The ICL DAP (Distributed Array Processor), an early commercial parallel computer, was on the market by the start of the 80s. The basic idea was similar to the ILLIAC IV. The most obvious difference was that the DAP had many more, much simpler processing elements--4096 bit-serial processors arranged in a 64 by 64 grid. Each processing element performed single bit operations rather than floating point or integer arithmetic on complete words. This property was largely concealed by the FORTRAN compiler, which made the usual arithmetic types available through software. Peak floating point performance was considerably lower than the ILLIAC, but the hardware had excellent performance in some other application domains. The DAP was an optional module of the ICL 2900 mainframe computer, and shared main memory and other facilities with the host.
The DAP was programmed using DAP FORTRAN3. This language resembled CFD in adding new distributed array structures to the base language. Once again the shape of these structures was constrained to directly match the parallel hardware. But the DAP was more naturally regarded as a two dimensional processor grid, and this led to a richer family of distributed arrays. In general DAP FORTRAN was a higher level language than CFD; the parallel features were tied to a particular parallel architecture, but in other respects it was a fairly normal FORTRAN dialect.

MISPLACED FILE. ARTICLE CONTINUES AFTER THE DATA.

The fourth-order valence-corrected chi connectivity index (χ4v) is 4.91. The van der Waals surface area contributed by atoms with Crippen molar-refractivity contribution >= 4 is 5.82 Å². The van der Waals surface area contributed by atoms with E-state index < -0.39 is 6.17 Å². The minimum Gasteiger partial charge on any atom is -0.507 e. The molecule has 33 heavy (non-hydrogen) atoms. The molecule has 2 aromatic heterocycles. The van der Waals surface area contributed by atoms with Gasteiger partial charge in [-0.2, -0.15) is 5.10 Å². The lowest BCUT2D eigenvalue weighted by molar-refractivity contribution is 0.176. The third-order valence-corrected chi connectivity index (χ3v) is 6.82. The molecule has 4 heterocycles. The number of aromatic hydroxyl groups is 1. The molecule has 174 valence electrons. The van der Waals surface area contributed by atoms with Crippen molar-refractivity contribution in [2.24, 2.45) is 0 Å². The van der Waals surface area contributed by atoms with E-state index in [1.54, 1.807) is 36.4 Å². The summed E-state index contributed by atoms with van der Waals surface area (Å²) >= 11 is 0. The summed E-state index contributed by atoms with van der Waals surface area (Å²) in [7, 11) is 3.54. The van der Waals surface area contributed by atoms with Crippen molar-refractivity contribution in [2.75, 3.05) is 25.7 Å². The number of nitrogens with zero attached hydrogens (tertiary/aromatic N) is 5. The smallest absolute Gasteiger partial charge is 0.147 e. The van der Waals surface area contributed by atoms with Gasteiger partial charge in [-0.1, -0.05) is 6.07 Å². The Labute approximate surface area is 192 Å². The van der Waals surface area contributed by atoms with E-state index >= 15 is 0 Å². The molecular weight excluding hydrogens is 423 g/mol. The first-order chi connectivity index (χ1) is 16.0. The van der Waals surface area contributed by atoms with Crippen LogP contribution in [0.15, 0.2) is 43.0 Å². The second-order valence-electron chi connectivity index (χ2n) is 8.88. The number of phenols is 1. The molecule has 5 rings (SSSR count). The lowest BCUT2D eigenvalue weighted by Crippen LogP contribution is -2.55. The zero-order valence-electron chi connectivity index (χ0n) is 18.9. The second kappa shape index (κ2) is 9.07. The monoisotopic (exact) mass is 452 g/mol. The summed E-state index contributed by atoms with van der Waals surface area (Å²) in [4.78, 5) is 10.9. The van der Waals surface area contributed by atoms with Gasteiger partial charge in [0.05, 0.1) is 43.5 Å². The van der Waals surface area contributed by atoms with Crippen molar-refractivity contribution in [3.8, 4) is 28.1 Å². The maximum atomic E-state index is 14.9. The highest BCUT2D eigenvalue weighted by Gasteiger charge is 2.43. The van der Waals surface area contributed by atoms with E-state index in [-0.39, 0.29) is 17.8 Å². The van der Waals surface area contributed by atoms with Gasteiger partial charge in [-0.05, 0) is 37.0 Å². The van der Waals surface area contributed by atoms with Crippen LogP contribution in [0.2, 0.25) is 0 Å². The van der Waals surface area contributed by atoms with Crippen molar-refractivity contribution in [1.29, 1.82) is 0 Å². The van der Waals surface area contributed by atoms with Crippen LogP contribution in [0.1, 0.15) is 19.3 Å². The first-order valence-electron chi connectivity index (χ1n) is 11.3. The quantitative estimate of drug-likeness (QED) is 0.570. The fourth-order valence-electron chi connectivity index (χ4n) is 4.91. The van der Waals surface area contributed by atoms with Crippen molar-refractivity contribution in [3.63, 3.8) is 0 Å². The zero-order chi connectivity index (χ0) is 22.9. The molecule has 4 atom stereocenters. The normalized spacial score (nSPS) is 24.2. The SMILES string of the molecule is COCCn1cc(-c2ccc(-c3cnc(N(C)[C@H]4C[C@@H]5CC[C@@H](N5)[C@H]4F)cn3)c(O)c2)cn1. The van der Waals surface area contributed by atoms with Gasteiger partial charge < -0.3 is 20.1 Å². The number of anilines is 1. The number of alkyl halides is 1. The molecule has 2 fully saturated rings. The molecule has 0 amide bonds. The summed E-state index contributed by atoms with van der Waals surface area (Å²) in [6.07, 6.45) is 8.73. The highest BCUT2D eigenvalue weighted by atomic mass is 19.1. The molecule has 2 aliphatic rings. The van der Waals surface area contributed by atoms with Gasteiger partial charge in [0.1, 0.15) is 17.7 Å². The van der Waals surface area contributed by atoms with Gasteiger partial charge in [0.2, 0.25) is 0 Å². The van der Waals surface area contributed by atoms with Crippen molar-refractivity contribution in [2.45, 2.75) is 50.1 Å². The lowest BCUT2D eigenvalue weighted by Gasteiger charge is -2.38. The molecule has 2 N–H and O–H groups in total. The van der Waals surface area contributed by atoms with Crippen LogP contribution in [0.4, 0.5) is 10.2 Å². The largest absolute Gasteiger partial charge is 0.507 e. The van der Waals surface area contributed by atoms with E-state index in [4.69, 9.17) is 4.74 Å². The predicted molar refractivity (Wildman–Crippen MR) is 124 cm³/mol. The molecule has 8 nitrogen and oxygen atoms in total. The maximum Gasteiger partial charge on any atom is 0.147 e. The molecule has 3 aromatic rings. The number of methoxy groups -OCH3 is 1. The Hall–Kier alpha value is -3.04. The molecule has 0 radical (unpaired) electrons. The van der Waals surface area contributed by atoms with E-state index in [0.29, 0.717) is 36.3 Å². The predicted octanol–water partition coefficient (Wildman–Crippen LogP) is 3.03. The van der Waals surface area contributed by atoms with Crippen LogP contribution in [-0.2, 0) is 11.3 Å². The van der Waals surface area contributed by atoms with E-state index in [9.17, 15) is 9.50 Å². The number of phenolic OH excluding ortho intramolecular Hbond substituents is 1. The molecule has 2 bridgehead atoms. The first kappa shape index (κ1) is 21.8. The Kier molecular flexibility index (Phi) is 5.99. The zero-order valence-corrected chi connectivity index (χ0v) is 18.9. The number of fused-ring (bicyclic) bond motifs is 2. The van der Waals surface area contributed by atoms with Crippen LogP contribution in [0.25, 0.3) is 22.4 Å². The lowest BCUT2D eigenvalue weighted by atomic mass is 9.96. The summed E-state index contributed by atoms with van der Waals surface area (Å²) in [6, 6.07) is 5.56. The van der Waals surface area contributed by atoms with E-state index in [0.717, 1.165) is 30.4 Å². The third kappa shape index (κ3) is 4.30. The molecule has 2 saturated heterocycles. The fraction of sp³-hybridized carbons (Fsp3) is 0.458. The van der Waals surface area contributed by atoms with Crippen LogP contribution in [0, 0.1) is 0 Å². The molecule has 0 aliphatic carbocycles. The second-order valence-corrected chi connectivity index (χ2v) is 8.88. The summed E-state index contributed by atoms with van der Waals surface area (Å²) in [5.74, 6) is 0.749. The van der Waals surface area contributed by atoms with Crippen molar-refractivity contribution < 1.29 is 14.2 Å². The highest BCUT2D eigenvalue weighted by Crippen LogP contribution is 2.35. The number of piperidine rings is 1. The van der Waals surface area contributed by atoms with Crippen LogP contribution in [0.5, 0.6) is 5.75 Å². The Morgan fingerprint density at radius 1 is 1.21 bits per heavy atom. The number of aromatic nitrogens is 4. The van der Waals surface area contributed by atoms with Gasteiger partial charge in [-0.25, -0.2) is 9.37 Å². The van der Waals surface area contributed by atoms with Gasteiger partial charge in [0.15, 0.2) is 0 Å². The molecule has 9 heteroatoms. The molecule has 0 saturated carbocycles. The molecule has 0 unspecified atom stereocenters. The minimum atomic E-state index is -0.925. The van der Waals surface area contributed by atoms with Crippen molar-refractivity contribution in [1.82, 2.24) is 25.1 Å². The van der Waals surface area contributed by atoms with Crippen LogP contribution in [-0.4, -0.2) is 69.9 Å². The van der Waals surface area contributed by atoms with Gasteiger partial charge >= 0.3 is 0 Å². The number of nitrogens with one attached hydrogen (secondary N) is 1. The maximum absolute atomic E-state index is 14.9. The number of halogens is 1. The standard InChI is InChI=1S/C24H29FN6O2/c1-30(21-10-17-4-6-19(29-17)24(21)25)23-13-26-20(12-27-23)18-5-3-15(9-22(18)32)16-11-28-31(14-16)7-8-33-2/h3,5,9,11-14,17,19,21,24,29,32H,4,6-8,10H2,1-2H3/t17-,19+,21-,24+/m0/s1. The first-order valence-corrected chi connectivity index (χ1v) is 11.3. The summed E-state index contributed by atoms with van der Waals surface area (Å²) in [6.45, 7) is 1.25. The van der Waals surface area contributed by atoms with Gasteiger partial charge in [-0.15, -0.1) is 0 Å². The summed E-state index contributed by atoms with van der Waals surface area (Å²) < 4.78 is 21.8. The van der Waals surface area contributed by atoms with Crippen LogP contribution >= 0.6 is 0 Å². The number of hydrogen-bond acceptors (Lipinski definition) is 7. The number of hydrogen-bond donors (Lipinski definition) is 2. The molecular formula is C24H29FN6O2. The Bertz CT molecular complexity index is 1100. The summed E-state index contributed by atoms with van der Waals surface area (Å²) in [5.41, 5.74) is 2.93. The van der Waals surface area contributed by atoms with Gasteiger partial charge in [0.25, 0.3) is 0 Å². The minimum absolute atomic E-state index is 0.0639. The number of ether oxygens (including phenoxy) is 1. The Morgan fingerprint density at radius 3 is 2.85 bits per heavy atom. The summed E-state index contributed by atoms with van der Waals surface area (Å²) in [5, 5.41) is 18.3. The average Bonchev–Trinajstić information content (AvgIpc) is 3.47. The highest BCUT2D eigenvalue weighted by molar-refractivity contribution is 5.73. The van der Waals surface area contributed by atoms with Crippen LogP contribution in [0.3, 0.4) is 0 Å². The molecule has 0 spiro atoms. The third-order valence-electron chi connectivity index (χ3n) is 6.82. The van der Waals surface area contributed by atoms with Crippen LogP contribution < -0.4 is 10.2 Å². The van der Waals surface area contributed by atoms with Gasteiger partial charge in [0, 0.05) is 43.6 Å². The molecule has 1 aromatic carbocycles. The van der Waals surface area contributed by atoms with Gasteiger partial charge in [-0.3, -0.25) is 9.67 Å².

Distributed arrays, called constrained arrays could have one or two distributed dimensions. In declarations, the first one or two extents were omitted:
DIMENSION A(), BB(,) INTEGER II(,) REAL AA(,3), BBB(,,5)A is called a vector; BB and II are matrices. AA is an array of vectors and BBB is an array of matrices. The extent of the omitted dimensions was implicitly 64. A syntax reminiscent of the later Fortran 90 allowed sections of arrays to be formed by subscripting certain dimensions and leaving other subscripts empty. As in Fortran 90, array-valued expressions can computed and assigned, and this is the primary means of expressing parallelism. Nearest-neighbour communication is expressed by putting a + or - in a distributed dimension:
U(,) = 0.25 * (U(,-) + U(,+) + U(-,) + U(+,))Shifting further than one place required a call to an array-valued intrinsic function.
The mechanism for restricting execution to a subset of processing elements was more unusual. A logical mask matrix could be used as a subscript in a matrix assignment target:
LOGICAL L(,) ... L(,) = BB(,) .LT. 0 BB(L) = -BB(,)
Again, despite its hardware-specific nature, DAP FORTRAN was popular with scientific programmers who used it, and was applied to a variety of serious applications.